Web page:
Moreover, malnutrition and serum leptin levels are directly proportional to the pathogenesis of amoebiasis, and low serum leptin plays a critical role in E. histolytica- associated diarrheal illness and extent of liver injury (137, 185). The mucosal immune response can be suppressed by a mutation in leptin receptor and defective STAT3 signaling pathways, resulting in susceptibility to intestinal abscess due to E. histolytica infections (38, 138). The mechanism of mucosal immune suppression depends on homozygous allelic mutation in leptin receptor Q223R (rs1137101) that ablates STAT3 signaling, results in decreased mucosal chemokine's LIF, CXCL9, CXCL10, CCL3, and CCL4 secretion (68, 69). A mutation or polymorphism in leptin receptor at 233 (from glutamine to arginine) is liable to enhance 4 times more susceptibility to E. histolytica infection in children irrespective of nutritional status (139). The leptin-deficient (ob/ob) and LepRb-deficient (db/db) mice were highly susceptible to infection with E. histolytica, whereas wild-type C57BL/6 mice were resistant. Moreover, mice either homozygous or heterozygous for the 223R allele of leptin receptor were significantly more prone to amoebic infection. Both types of mice ceca were shown to have profound epithelial denudation because of trophozoites invasion. Leptin signaling in the intestinal epithelium and downstream STAT3 and SHP2 (Src homology phosphatase 2) signaling was required for protection in the murine model of amoebic colitis (140). Leptin-mediated specific activation of STAT3 and ERK or Akt signaling pathways in gut mucosal epithelial cells offers more resistance against amoebiasis caused by E. histolytica infection (141, 142). In conclusion, leptin may control the amoebic infections by the activation of leptin signaling pathway in gut mucosal epithelial cells via up-regulation of various signaling pathway.
Malaria is caused by Plasmodium species, an intracellular parasite transmitted by the bite of an infected female Anopheles mosquito. It is endemic in most of the tropical countries such as sub-tropical regions of Asia, Africa, South and Central America (186). Plasmodium falciparum is the most virulent form of the human malaria parasites and responsible for 90% of malaria-related morbidity and mortality (187). During a mosquito bite, sporozoites are injected into host's skin, enter the bloodstream and reach to the liver. Parasites differentiate and replicate inside hepatocytes, and then released as merozoites into the bloodstream, which subsequently invades red blood cells (RBCs) (186).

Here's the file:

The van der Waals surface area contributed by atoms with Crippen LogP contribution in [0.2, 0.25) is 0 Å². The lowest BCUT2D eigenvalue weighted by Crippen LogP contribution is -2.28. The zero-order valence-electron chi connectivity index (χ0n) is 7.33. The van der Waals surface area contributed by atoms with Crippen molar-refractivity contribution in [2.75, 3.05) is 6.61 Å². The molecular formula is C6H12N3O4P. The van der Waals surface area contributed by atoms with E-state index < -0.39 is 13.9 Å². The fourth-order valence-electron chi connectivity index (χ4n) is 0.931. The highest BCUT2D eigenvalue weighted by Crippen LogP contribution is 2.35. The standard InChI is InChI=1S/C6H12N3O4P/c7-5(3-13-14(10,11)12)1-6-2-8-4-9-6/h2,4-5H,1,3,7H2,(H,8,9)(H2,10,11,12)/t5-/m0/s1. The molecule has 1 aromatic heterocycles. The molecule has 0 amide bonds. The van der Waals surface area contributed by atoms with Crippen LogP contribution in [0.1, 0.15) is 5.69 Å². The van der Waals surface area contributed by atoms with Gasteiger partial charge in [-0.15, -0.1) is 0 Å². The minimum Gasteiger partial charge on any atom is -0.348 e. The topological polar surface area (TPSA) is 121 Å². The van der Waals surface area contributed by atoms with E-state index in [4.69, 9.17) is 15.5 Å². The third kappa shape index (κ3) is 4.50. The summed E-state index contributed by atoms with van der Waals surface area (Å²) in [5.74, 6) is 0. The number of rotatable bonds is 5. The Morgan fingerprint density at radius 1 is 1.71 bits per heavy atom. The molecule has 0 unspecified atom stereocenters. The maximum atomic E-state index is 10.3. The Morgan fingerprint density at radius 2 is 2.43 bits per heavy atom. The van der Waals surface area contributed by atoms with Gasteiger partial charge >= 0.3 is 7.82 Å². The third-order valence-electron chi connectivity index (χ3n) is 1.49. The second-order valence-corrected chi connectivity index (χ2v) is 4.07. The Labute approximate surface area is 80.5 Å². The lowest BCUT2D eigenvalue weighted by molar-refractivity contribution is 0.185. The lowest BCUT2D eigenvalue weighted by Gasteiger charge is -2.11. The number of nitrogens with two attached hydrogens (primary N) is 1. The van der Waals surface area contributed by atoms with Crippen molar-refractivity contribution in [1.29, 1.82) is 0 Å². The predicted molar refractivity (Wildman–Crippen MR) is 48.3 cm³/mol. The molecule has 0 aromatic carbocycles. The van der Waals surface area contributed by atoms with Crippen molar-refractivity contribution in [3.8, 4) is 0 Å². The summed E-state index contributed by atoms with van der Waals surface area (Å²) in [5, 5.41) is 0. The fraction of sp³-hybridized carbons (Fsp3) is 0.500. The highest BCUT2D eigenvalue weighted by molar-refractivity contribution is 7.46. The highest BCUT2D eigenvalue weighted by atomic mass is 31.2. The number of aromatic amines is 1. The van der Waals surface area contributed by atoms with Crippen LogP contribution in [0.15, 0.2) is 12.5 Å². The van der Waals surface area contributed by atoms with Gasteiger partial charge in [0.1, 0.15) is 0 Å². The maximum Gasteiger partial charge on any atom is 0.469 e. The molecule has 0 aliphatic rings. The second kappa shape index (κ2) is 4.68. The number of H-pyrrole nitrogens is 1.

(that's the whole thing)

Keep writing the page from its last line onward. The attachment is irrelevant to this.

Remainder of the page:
Inflection of diet can affect the outcome of parasitic diseases either through the effects on parasite growth and development, or via the host immune response, or both. Leptin is a cytokine predominantly secreted by adipocytes that increases in proportion to total body fat mass, and upon exposure to pro-inflammatory cytokines, it inhibits both appetite and adiposity in malaria infection (39). Moreover, serum leptin levels were approximately five-fold higher in Plasmodium berghei-infected mice than in non-infected controls (188). Leptin-deficient mice infected with P. berghei ANKA were shown to be resistant to the development of cerebral malaria whereas the normal mice developed signs of cerebral malaria. Dietary restriction prevented severe experimental cerebral malaria (ECM) symptoms and death in mice through modulation of leptin levels and mechanistic target of rapamycin complex 1 (mTORC1) activity in T cells (143). Pharmacological inhibition of either leptin signaling with a mutant peptide, or downstream mTORC1 signaling with rapamycin, blocked ECM symptoms and reduced mortality (39). Furthermore, leptin exerts central effects on hypothalamic-pituitary function and these outcomes might affect the severity of malaria disease. Disturbance in hypothalamic-pituitary-adrenal axis during P. falciparum infection have been involved in the pathogenic mechanism of severe malaria (144). Importantly, the level of leptin in serum of malaria patients has been recently reported to be used as prognostic markers of treatment outcomes and pathogenesis of malaria patients (144). In conclusion, leptin could play an important role to control the immuno-compromised malarial infections by the activation of immune cells through leptin signaling pathway.